NASA Shares What You’ll See & Hear In Its Moon Ship At 24,500 Miles Per Hour

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A year after its Artemis 1 mission flew and returned from the Moon, NASA has shared new footage of how it feels to sit inside the Orion spacecraft while it returns to Earth. NASA’s Artemis program will use Orion to transport astronauts from Earth to a near-moon orbit and then return them to the planet once the mission ends. It travels at a whopping 25,000 miles per hour and can touch temperatures as hot as 5,000 degrees Fahrenheit during the return journey. This experience – auditory and visual – has been captured by cameras on the spacecraft.

Loud Thumps Reverberate Inside Orion Spacecraft As It Accelerates Through Earth’s Atmosphere

With less than a year remaining before the planned liftoff of Artemis 2, NASA’s crew for the mission has already started to prepare for their historic journey. The Artemis program is planned in staggered stages, with each mission increasing the milestones that NASA has to achieve. For instance, while Artemis 1 saw an uncrewed Orion fly around the Moon before returning to Earth, Artemis 2 will see the crew fly around the Moon in a different orbit and then splash down on Earth.

Just like NASA did with SpaceX’s Crew Dragon, it also tested the Orion spacecraft for carrying crew after the maiden Artemis 1 flight. Now, the crew is preparing for its journey around the Moon, and astronauts Reid Wiseman, Victor Glover, Christina Koch and Jeremy Hansen spent December rehearsing for a post-splashdown emergency escape.

Astronauts also train inside simulators for spaceflight, just like pilots. SpaceX’s simulators are quite famous for accurately reproducing the sound and feel of a Crew Dragon during its journey to and from space. NASA has been busy recording what goes on inside Orion during its return to Earth as well, and the space agency shared a short video clip of the recording on X.

The Orion is designed to withstand the extreme speed and forces a spacecraft must endure when returning from the Moon. These are typically higher and greater than what the Crew and Cargo Dragons that SpaceX flies to the International Space Station (ISS) experience, with the Orion also utilizing an innovative ‘skip’ maneuver to ride the atmosphere and reduce its speed.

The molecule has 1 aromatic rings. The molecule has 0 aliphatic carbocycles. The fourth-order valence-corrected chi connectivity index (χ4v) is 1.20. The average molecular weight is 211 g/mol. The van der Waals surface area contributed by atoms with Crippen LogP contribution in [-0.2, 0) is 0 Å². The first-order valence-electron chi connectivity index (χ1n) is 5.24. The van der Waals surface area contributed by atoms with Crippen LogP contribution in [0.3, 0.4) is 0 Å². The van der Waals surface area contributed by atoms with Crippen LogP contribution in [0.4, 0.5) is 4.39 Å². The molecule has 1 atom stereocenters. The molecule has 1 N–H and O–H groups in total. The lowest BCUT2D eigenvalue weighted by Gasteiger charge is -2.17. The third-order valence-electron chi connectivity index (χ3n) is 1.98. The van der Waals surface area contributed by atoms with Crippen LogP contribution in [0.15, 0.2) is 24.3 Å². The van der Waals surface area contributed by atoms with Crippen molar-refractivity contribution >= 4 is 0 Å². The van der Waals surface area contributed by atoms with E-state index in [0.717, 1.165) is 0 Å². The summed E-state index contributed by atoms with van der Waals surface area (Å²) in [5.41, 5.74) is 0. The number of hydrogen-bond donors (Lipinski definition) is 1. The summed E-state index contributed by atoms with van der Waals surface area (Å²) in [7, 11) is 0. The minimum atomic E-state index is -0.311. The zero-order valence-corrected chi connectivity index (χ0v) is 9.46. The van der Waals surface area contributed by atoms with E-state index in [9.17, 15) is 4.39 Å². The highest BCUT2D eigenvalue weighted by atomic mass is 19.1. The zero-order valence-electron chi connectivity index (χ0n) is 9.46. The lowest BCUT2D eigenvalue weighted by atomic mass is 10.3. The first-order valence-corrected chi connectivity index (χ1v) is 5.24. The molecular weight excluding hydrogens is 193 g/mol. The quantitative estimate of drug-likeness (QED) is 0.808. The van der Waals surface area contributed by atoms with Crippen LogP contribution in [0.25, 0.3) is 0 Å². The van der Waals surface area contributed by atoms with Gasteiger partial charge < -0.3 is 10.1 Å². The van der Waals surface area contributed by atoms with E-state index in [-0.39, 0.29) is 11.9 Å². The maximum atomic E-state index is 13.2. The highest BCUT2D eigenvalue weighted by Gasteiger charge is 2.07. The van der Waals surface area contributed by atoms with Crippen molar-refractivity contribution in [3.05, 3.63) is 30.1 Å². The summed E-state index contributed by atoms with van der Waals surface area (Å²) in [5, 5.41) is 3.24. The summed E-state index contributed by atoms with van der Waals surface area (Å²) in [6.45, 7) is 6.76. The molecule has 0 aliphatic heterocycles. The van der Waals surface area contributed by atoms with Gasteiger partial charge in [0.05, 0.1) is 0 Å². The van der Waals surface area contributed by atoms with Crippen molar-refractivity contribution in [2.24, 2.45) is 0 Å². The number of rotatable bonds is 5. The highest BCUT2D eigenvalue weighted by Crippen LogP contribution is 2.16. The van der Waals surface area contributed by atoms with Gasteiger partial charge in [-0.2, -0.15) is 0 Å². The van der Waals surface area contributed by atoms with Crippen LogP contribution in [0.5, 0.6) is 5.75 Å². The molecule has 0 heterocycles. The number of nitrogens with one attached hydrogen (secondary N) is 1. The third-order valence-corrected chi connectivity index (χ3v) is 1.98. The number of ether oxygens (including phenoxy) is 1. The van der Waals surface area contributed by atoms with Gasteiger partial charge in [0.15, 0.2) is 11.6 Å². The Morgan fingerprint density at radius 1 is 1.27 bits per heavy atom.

This skip maneuver sees Orion dip into the Earth’s atmosphere before increasing the altitude again. This allows the spaceship to improve its landing precision, improve the performance of the heat shield and reduce the g-force load that astronauts must endure while entering the Earth.

A NASA graphic showing the distance added through the skip maenuver. Image: NASA

NASA’s longer video clip of the 25-minute return duration of Orion’s journey shows the spacecraft slowly orienting itself for a proper landing. As it nears the ground, the capsule is engulfed in plasma and the sound of air flowing past it can be heard in the video. These sounds are accompanied by thumps throughout the return mission, and as opposed to your typical plane ride, the Orion also sharply turns its orientation multiple times during the descent.

Loud booms before the drogue parachutes deploy are also present in the video clip, and they are repeated when the main parachutes open. After the parachutes open, the vehicle becomes relatively ‘calmer’ and sways through the air before splashing into the Ocean as the sound thumps increase in frequency.

As part of its preparation for the Artemis 2 mission, NASA has joined together the service and crew sections of the spacecraft that will fly this mission. It is also gearing up for the first robotic lunar lander to fly to the Moon under the Artemis program. The lander, Astrobtic’s Peregrine, is slated to take off on board the United Launch Alliance’s (ULA) Vulcan rocket in January.

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